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urban legends

Does the Full Moon Really Make People Crazy?

An investigation.
Image via Shutterstock

On a single Saturday night in October of 1983, the city of Montreal experienced a wave of violent crime that was beyond most people’s notions of “coincidence.”

Firstly, a man attempting to break into an apartment pulled a knife on police, and was shot. Then, on the other side of town, three men received horrific stab wounds while protecting their friend from another violent group. Finally, an all-in brawl of 50 erupted across several stations along the city’s metro lines, leading to numerous smashed windows and large chunks of concrete being thrown onto railway tracks. But the thing the media jumped on—the defining commonality between all cases—was that they all happened beneath a full white moon.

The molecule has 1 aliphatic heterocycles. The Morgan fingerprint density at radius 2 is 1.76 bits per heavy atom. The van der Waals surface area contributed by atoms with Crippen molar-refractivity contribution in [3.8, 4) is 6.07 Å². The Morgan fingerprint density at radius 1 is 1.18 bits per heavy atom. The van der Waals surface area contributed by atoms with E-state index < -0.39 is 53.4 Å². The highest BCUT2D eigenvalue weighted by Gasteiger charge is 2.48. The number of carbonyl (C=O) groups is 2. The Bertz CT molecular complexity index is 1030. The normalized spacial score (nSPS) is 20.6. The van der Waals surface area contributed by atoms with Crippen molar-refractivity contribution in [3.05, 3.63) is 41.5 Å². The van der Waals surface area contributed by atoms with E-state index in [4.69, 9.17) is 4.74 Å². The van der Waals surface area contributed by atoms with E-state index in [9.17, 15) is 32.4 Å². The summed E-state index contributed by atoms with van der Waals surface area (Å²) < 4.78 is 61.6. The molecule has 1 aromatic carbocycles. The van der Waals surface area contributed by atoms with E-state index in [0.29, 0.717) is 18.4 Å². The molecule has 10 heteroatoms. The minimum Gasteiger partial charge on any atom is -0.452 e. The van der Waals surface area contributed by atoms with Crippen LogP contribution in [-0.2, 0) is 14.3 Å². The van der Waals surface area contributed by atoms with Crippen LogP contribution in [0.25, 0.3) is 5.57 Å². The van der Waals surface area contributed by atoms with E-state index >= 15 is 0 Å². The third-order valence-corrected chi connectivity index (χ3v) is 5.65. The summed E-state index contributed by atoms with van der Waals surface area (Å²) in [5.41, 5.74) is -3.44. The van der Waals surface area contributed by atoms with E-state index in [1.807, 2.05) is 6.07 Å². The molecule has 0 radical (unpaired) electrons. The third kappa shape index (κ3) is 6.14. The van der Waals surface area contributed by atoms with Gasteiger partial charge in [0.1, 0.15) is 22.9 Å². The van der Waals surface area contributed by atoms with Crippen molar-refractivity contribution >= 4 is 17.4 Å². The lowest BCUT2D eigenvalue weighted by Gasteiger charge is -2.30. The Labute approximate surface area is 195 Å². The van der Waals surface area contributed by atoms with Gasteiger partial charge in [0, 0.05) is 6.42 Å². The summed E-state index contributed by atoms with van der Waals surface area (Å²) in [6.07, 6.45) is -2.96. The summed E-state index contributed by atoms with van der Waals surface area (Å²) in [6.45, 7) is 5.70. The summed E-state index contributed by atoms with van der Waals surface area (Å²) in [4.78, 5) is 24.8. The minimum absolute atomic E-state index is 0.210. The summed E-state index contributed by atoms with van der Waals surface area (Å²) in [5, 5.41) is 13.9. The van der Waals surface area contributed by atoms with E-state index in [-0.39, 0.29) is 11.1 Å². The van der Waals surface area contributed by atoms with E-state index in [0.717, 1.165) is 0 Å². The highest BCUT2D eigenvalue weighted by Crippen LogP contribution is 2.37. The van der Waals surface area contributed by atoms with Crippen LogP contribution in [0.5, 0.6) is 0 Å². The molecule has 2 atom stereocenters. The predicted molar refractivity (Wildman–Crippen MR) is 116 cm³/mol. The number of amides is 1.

The following day the Montreal Gazette ran an interview with Lieutenant Jacques DeSerres of the Montreal Urban Community Police Department. When asked for his opinion on full moons and crime he provided a perfectly titillating quote: “As a general rule, there is an increase in crime when the moon is full… in all categories.”

Of course, Lieutenant Jacques DeSerres hadn’t coined a new branch of lunar criminology. He’d simply referenced an ancient piece of folklore: that full moons affect human behaviour.

Writing around 2,000 years ago, the Roman naturalist and philosopher Pliny the Elder theorised that the full moon affected the moisture within the brain, and subsequently human emotion. Then in the 17th and 18th centuries—and despite the renaissance era’s move away from raw superstition—physicians such as Richard Mead and James Gibbs argued that certain periods of the solar and lunar cycle induced certain conditions, such as epilepsy, scrofula and hysteria.